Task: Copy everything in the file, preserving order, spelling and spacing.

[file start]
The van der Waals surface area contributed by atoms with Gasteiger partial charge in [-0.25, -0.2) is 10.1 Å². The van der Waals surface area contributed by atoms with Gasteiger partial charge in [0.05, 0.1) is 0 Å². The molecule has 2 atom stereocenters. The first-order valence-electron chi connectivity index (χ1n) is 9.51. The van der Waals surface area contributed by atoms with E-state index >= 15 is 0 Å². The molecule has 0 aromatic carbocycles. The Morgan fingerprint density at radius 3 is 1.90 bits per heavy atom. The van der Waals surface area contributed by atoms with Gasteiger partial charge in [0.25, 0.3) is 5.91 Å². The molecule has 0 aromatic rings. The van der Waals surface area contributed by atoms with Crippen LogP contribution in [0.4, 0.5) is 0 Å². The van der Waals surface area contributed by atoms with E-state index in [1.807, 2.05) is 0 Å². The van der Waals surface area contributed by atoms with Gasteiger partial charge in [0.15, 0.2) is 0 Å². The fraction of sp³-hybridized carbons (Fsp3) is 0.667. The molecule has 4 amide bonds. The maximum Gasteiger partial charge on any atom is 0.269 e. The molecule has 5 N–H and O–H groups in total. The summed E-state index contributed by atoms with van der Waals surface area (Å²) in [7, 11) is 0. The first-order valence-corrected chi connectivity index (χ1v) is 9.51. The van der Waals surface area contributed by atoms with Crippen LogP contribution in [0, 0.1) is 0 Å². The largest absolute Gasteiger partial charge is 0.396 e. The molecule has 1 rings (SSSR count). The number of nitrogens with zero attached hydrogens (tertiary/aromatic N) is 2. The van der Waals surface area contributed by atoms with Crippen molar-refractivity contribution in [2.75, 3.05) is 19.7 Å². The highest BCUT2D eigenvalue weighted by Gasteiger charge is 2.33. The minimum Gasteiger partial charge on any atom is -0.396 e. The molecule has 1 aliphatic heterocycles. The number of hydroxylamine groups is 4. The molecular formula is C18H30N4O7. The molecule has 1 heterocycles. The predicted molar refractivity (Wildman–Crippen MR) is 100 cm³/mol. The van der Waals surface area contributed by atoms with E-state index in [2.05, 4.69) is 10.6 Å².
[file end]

The van der Waals surface area contributed by atoms with Gasteiger partial charge in [-0.25, -0.2) is 10.1 Å². The van der Waals surface area contributed by atoms with Gasteiger partial charge in [0.05, 0.1) is 0 Å². The molecule has 2 atom stereocenters. The first-order valence-electron chi connectivity index (χ1n) is 9.51. The van der Waals surface area contributed by atoms with E-state index >= 15 is 0 Å². The molecule has 0 aromatic carbocycles. The Morgan fingerprint density at radius 3 is 1.90 bits per heavy atom. The van der Waals surface area contributed by atoms with Gasteiger partial charge in [0.25, 0.3) is 5.91 Å². The molecule has 0 aromatic rings. The van der Waals surface area contributed by atoms with Crippen LogP contribution in [0.4, 0.5) is 0 Å². The van der Waals surface area contributed by atoms with E-state index in [1.807, 2.05) is 0 Å². The van der Waals surface area contributed by atoms with Gasteiger partial charge in [0.15, 0.2) is 0 Å². The fraction of sp³-hybridized carbons (Fsp3) is 0.667. The molecule has 4 amide bonds. The maximum Gasteiger partial charge on any atom is 0.269 e. The molecule has 5 N–H and O–H groups in total. The summed E-state index contributed by atoms with van der Waals surface area (Å²) in [7, 11) is 0. The first-order valence-corrected chi connectivity index (χ1v) is 9.51. The van der Waals surface area contributed by atoms with Crippen LogP contribution in [0, 0.1) is 0 Å². The largest absolute Gasteiger partial charge is 0.396 e. The molecule has 1 rings (SSSR count). The number of nitrogens with zero attached hydrogens (tertiary/aromatic N) is 2. The van der Waals surface area contributed by atoms with Crippen molar-refractivity contribution in [2.75, 3.05) is 19.7 Å². The highest BCUT2D eigenvalue weighted by Gasteiger charge is 2.33. The minimum Gasteiger partial charge on any atom is -0.396 e. The molecule has 1 aliphatic heterocycles. The number of hydroxylamine groups is 4. The molecular formula is C18H30N4O7. The molecule has 1 heterocycles. The predicted molar refractivity (Wildman–Crippen MR) is 100 cm³/mol. The van der Waals surface area contributed by atoms with E-state index in [2.05, 4.69) is 10.6 Å².